I have been forced to fix it by considerations other than those of mere earning power. I have based it, in the first instance — so far as regards the living or basic wage — on ‘the normal needs of the average employee regarded as a human being living in a civilized community’ (see Harvester Judgment, Ex parte H.V. McKay, 2 CAR 3, and subsequent cases). No one has since urged that this is not a correct basis; some employers have expressly admitted that it is. I fixed the minimum in 1907 at 7s. per day by finding the sum which would meet the normal needs of an average employee, one of his normal needs being the need for domestic life. If he has a wife and children, he is under an obligation - even a legal obligation - to maintain them. How is such a minimum applicable to the case of a woman picker? She is not, unless perhaps in very exceptional circumstances, under any such obligation. The minimum cannot be based on exceptional cases. The employer cannot be told to pay a particular employee more because she happens to have parents and brothers and sisters dependent on her; nor can he be allowed to pay her less, because she has a legacy from her grand parents, or because she boards and lodges free with her parents, and merely wants some money for dress. The State cannot ask that an employer shall, in addition to all his other anxieties, make himself familiar with the domestic necessities of every employee; nor can it afford to let a girl with a comfortable home pull down the standard of wages to be paid to less fortunate girls who have to maintain themselves. [p.71]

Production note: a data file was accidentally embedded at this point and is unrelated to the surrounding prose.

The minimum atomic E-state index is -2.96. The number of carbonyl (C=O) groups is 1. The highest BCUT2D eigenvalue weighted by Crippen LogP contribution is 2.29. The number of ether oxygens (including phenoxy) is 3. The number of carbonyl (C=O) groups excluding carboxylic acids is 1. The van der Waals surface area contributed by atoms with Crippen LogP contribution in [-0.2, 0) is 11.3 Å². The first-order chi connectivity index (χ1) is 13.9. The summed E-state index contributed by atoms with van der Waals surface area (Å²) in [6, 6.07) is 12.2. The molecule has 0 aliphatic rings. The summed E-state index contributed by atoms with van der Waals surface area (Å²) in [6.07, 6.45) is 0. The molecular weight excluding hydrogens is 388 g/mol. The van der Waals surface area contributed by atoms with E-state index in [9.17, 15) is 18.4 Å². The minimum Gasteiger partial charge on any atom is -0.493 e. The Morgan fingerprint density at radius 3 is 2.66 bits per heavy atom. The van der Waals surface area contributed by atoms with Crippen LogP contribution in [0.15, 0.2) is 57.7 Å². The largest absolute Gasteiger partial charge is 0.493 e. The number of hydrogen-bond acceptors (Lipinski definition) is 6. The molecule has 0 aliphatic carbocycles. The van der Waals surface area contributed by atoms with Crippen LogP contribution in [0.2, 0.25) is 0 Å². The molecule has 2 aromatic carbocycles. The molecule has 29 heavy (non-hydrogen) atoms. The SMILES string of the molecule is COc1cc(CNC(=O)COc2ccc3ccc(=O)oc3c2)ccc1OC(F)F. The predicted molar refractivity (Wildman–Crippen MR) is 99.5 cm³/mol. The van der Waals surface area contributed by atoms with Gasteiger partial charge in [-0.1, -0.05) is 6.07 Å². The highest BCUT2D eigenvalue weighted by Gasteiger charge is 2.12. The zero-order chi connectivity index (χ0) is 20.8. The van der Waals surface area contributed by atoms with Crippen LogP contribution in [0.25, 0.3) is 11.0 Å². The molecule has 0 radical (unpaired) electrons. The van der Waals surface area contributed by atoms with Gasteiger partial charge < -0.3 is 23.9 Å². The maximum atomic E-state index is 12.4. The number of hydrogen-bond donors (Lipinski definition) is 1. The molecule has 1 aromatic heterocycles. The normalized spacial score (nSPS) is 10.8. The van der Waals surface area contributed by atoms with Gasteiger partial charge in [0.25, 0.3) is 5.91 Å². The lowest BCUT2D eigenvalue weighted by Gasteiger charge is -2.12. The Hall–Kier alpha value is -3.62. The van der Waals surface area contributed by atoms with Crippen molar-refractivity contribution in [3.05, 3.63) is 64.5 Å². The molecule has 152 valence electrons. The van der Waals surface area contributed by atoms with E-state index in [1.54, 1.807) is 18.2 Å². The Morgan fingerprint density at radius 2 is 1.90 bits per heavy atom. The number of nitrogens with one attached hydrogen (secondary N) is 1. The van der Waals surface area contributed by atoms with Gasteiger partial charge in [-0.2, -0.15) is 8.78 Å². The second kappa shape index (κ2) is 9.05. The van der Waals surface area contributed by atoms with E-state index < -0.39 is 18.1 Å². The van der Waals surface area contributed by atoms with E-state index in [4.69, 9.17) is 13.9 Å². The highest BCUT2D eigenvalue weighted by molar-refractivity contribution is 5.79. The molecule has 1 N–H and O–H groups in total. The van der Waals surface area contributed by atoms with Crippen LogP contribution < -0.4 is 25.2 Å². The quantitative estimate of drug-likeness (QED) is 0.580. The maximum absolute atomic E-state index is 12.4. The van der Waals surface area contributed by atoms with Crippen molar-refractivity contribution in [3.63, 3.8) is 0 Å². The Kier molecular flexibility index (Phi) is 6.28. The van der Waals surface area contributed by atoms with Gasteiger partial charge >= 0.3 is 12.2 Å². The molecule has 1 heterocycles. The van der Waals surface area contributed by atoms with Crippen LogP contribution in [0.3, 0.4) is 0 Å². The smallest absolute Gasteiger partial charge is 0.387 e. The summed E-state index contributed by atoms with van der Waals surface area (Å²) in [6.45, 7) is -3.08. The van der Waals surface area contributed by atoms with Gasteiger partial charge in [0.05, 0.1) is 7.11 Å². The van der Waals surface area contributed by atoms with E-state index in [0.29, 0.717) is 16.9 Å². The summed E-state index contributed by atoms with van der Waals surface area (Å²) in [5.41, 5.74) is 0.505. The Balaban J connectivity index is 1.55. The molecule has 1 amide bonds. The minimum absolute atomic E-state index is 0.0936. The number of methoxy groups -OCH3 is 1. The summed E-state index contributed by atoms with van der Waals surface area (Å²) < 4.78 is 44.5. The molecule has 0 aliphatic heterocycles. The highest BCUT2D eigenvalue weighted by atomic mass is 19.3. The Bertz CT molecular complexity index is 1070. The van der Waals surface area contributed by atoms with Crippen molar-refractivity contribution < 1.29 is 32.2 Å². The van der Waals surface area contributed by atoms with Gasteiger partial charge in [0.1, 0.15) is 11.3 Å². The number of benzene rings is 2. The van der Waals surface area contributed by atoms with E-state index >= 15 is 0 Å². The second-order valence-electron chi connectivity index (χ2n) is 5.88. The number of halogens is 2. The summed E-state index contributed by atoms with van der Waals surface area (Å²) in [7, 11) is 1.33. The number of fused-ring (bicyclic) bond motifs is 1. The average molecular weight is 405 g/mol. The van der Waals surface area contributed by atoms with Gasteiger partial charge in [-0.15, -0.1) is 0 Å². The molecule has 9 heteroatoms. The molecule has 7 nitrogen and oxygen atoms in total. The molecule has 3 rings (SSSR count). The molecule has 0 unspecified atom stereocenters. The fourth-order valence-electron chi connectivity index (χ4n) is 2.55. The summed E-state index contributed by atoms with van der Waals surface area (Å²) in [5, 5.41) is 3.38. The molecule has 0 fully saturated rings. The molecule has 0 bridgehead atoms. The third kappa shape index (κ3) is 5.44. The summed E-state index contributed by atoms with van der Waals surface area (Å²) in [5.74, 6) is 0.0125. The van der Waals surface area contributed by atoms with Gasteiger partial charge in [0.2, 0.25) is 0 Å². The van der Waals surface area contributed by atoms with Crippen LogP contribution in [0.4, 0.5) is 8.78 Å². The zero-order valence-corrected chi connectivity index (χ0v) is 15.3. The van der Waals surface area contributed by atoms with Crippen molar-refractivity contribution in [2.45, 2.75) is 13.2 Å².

The President noted that some jobs were more likely to be performed by one or the other gender:

If blacksmiths are the class of workers, the minimum rate must be such as recognises that blacksmiths are usually men ... If milliners are the class of workers, the minimum rate must, I think, be such as recognises that all or nearly all milliners are women, and that men are not usually in competition with then. [p.72]

In that context, he held that in the present case the expression ‘the minimum rate for a class of workers’ meant:

If fruit-pickers are the class of workers, the minimum rate must be such as recognises that, up to the present at least, most of the pickers are men (although women have been usually paid less), and that men and women are fairly in competition as to that class of work ... There has been observed for a long time a tendency to substitute women for men in industries, even in occupations which are more suited for men; and in such occupations it is often the result of women being paid lower wages than men ... in the case of the pickers, men and women, being on a substantial level, should be paid on the same level of wages; and the employer will then be at liberty freely to select whichever sex and whichever person he prefers for the work ... But in the case of the women in the packing sheds, the position is different. I have had the advantage of seeing the women performing the lighter operations of packing at a factory; and I have no doubt that the work is essentially adapted for women with their superior deftness and suppleness of fingers. The best test is, I suppose, that if the employers had to pay the same wages to women as to men, they would always, or nearly always, employ the women; and in such work as this, even if the wages for men and for women were the same, women would be employed in preference ... I must, therefore, endeavour to find a fair minimum wage for these women, assuming that they have to find their own food, shelter, and clothing. [p.72]

A common rate was set for men and women pickers. Having found that the class of workers packing at the factory was wholly female, the President fixed a ‘fair minimum wage’ which would provide for the woman’s food, shelter and clothing but not that of her family.